Tradition can be ceremonial, a societal rite, a commitment between friends, a practice between professionals. Tradition can be a declaration of allegiance that marks a time and place with displays of national or cultural heritage. What is the common thread? It is ritual, it unites and establishes an identity and depending how strong the tradition, it can survive passages of time spanning centuries.
One can hardly argue that historically the strongest traditions are forged through family. The great wine dynasties of the world are the perfect illustration of tradition and how powerful it can be. It is no mistake that the most recognized names in the wine world are Gallo, Sebastiani, Mondavi. These family brands were started generations ago by their eponymous scions and to this day are still owned and operated by their progeny*. The California wine industry owes much of what it is today from the generational vision and wisdom passed through heirs who are as passionate about continuous improvement of the craft as they are their family heritage.
The growth of the wine business swelled in the 90’s and early 2000’s and a new generation of vintners who had the technology, education and drive to take the family business into the realm of multimillion dollar mega brands emerged. Most of California’s 2,000 wineries are owned by families. They are a major economic engine in the state and have an economic impact of $45.4 billion on California’s economy.** Of the top 10 wine businesses in the US, four are still family owned and operated and collectively produce over 100 million cases of wine annually.***this is Falcon Crest on steroids, and I’m not referring to Lorenzo Lamas.
In early October, I received an inquiry from a representative of the Scotto Family Cellars. Bradley Gray is a local Sonoman who does PR for the wine industry and stalks elusive wine bloggers (it’s a small town, I’m trying to remain semi anonymous as cheap wine is not a popular subject in polite society around here and inevitably I’m going to insult the wrong person and be forced to hide out in Napa – egads.) He noted that I had ranked the Scotto Family brands, Rare Red Grape 4 Blend, $7.99 and O.V.O.C. 2012 Regio Zinfandel $8.99, as a#1 and #6 respectively on my 2014 top 10 under $10.
He proposed I meet the Scottos, 5th generation wine makers, and taste some of their other wines. Not one to turn down a party in my honor, I accepted the invitation and proceeded to work with Brad on a date and a guest list. I had never met the Scottos prior to tasting and loving their wines. I was very excited to meet these innovators of premium value wines. How do they do it? Making good wine for less than $10 is a daring and magnificent feat and I suspect, much more difficult to achieve than painstakingly creating finely crafted small lot vintages. I’m over simplifying it, but that is where my thoughts wandered.
We decided to meet at the Depot Hotel in Sonoma. Built in 1870, the Depot Hotel was originally the local hotel for passengers passing through from San Francisco. Since 1922 it has functioned as a restaurant and the environment is charming and the food delicious.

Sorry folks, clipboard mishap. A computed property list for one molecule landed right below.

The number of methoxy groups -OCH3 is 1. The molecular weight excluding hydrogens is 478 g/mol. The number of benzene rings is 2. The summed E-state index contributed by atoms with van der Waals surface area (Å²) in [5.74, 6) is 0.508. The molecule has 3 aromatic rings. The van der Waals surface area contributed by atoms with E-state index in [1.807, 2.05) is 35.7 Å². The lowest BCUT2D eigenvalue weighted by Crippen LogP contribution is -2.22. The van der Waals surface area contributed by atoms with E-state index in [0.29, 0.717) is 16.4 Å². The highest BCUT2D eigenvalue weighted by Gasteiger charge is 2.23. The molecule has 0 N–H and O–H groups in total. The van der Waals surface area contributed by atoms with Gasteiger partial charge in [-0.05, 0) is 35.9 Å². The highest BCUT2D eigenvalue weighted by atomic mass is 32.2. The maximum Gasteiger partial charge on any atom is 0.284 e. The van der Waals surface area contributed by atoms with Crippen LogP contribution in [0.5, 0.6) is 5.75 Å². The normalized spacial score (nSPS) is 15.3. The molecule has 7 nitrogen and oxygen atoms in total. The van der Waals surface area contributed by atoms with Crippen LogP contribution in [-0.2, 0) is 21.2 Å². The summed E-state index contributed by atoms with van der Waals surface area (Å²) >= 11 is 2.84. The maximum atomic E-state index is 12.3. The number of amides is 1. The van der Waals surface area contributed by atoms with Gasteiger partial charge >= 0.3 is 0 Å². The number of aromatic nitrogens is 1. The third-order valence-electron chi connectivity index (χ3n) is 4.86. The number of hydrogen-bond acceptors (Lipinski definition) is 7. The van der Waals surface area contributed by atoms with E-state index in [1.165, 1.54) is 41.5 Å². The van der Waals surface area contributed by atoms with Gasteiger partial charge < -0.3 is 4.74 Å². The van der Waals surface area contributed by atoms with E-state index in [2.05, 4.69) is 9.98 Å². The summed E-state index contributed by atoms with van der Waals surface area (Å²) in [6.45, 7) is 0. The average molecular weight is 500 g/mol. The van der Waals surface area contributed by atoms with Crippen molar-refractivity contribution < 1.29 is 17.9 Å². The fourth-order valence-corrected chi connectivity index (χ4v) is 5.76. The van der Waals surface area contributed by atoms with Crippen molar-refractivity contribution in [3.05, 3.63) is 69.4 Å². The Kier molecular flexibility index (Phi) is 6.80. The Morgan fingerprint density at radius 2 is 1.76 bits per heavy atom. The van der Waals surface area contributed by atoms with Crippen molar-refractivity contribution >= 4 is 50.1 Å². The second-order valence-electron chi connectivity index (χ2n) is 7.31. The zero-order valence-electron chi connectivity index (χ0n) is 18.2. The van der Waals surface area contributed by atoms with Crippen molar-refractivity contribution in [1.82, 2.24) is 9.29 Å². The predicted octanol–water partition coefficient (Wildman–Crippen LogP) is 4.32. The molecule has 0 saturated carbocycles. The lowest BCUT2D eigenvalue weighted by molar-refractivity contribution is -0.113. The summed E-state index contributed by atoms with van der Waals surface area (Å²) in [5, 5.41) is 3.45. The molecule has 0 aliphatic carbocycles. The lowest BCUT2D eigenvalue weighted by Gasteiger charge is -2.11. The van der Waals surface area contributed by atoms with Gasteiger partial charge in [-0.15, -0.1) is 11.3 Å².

When I arrived, I was greeted by Bradley and an enthusiastic Anthony Dominic Scotto III, CEO of Scotto Family Cellars, and his younger brother Paul, the winemaker. My first impression: these brothers are rather youthful to be running a very large and rapidly growing family business. My second: they are justifiably proud and grounded in their family history. My final impression: these guys are über talented! Let’s start tasting.
After the typical Californian perfunctory chat about traffic, road conditions, variations on freeway choices and the severity of our mild weather, Anthony started to tell the family story.
Anthony and Paul’s great grandfather Salvatore Dominic Scotto started a winery in Ischia, Italy, an island on the Gulf of Naples, in 1883. In 1903, the family emigrated from Italy and settled in Brooklyn, NY. near the docks where Dominic had worked as a ship’s caulker. His sons, Leo, Anthony, Sal and Frank were taught how to make wine in 5 gallon crocks which were sold from horse drawn wagons. Dominic opened a wine store in 1909 but had to shut it down during Prohibition. After the 13 year ban, the sons reopened the store in 1934 at 318 Court St., where it has been located and operating for the past 80+ years. (Read a lovely article about the 80 year anniversary in the New York Daily News by clicking here.)
Scotto Liquors is one of the oldest liquor stores still in operation in the state of New York. The Scotto family sold the store in 1989, but the current owner, James Benedetto, still honors the family heritage and has kept with tradition by offering hundreds of wines, imported from around the world, ranging in price from $6.99 to several thousand dollars for a highly sought wine like Romanee-Conti wine from Burgundy.